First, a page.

WRAP AROUND CARE
With an 8am start and kids normally collected at 4.30pm (juniors) and 6.30pm (seniors) they are long, busy, physical days. Pupils can stay for supervised prep with prior notice, and often they will have to stay later anyway for rehearsals and shows.
The most recent dance report is by Ofsted back in 2015, but there are more recent ISI reports (2017-9) on Compliance, Educational Quality, and also an interesting one on Growth Mindset (2018). See all reports here.
Hovering a little higher than an average public school I’d say, costing £5,130 – £8,710 per term for day pupils, or for boarders £8,730 – £12,350 per term.
WORD ON THE GROUND
I know several kids who board here and they love it. I mean, really love it. Admittedly they are very serious about working in film and dance industries (and in fact are already working) and I suppose for children so driven by performance, they will fit in better around like-minded kids who want to sing and dance all day with them. I haven’t heard any dissent from the parents – not surprising when you can see how successful it’s been at producing famous alumni. The recent Oxbridge wins has bolstered confidence in both kid and parents. Popular teachers abound but Simon Sharp and Miss Immy were both mentioned particularly – you know who you are!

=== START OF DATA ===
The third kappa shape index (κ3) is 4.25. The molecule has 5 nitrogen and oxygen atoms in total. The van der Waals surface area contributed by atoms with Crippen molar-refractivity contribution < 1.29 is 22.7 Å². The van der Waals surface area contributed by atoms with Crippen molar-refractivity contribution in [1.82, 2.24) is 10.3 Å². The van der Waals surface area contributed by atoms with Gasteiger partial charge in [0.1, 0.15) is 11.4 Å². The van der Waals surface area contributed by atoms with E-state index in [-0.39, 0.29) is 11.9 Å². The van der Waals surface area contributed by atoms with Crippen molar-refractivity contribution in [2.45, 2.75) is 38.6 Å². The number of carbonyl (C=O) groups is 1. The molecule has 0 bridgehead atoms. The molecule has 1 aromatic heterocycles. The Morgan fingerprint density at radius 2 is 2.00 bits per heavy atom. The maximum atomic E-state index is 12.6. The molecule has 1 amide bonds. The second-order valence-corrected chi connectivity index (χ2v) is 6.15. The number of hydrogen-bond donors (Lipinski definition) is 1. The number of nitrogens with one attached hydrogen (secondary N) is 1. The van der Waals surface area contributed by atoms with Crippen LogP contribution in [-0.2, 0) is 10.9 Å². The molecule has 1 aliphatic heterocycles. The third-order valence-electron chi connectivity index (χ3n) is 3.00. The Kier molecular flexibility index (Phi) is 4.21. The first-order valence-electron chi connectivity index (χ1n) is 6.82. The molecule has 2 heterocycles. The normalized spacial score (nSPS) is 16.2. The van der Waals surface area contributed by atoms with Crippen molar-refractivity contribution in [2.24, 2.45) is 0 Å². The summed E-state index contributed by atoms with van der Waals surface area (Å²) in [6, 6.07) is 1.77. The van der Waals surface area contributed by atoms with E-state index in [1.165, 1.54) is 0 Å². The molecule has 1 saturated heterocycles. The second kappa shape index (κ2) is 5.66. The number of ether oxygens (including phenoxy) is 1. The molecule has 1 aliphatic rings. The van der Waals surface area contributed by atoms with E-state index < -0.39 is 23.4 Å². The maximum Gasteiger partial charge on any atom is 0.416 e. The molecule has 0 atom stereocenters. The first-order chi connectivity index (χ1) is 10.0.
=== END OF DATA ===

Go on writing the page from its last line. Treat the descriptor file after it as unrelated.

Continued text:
THE MUDDY VERDICT:
Good for: Children who have the drive and passion to be a professional singer, dancer or actor and basically want to spend hours and hours every day working towards that goal.
Not for: Enthusiastic amateurs. The half a day of vocational training means that hockey, netball and more general school activities are not possible, so while it provides brilliant opportunities there are drawbacks if you’re looking for an all round education. Anyone wanting an even pace and quiet life, don’t bother applying. Even the Principal agrees that they try to pack too much into a day – but that’s kind of what you’re paying for here.
Dare to disagree?! There are two Open Mornings in October (8 and 15) with two sessions on each day. The morning session will take place from 10am – 12pm, the afternoon session will take place from 3:30pm – 5:30pm. Bookings are now open. Be warned, when the open mornings are full the booking closes, so don’t leave it too long!
Tring Park School for the Performing Arts, Tring, Hertfordshire, HP23 5LX. tringpark.com